Rights group cites other ways to deal with child offenders
New York-based Human Rights Watch (HRW) on Sunday urged Philippine lawmakers not to enact a bill that would lower the age of criminal responsibility, saying there were other ways of dealing with juvenile offenders “appropriate to their well-being.”
Among those ways, HRW said, are guidance and supervision orders, counseling, probation, foster care and education and vocational training.
Carlos Conde, Philippine researcher for HRW, said in a statement that under the Convention on the Rights of the Child, which was signed by the Philippines, the arrest, detention and imprisonment of juvenile offenders “should only be the last resort.”
“The Philippine government should be looking for ways to improve the rehabilitation of children who have broken the law, not putting more and younger children in horrible detention facilities out of the public view,” Conde said.
The House of Representatives has passed a bill lowering the age of criminal responsibility from 15 to 12.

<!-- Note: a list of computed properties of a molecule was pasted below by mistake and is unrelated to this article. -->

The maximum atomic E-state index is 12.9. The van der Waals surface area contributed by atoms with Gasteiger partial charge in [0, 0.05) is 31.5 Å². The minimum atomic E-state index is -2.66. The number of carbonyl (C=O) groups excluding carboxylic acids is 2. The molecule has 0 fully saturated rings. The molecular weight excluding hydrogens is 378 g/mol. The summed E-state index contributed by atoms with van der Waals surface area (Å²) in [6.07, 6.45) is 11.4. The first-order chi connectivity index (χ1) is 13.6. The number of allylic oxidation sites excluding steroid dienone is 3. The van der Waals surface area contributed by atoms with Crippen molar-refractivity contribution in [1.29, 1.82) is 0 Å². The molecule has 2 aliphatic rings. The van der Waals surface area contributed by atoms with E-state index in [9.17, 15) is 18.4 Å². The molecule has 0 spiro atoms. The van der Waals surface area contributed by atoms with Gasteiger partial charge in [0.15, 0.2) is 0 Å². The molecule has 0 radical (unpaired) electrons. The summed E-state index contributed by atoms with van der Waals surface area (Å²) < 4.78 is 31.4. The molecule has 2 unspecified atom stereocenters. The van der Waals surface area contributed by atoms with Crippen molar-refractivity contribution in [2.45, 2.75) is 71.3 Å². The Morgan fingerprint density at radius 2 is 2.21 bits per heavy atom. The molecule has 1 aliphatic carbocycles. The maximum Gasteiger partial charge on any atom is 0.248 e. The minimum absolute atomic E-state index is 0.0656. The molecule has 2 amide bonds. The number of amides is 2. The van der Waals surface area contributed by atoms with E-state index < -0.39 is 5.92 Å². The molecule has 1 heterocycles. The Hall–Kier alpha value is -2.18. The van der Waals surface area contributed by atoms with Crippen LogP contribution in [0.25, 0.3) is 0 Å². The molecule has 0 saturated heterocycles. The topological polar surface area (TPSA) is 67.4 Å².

The Senate is looking to pass its version of the proposal before Congress adjourns on Feb. 9.
Conde said passing the bill would throw more Filipino children into “a broken and debilitating system.”
“Legislators should drop the proposed law and refocus their energies on reforming existing government facilities for children or replacing them with better options,” Conde said.
Other human rights groups have called on Congress not to pass the bill and urged the government to fully implement the Juvenile Justice Welfare Act, which sets out the treatment of child offenders and provides funds for the operations of holding centers called Bahay Pag-asa.
Conde said the centers were overcrowded and poorly maintained.
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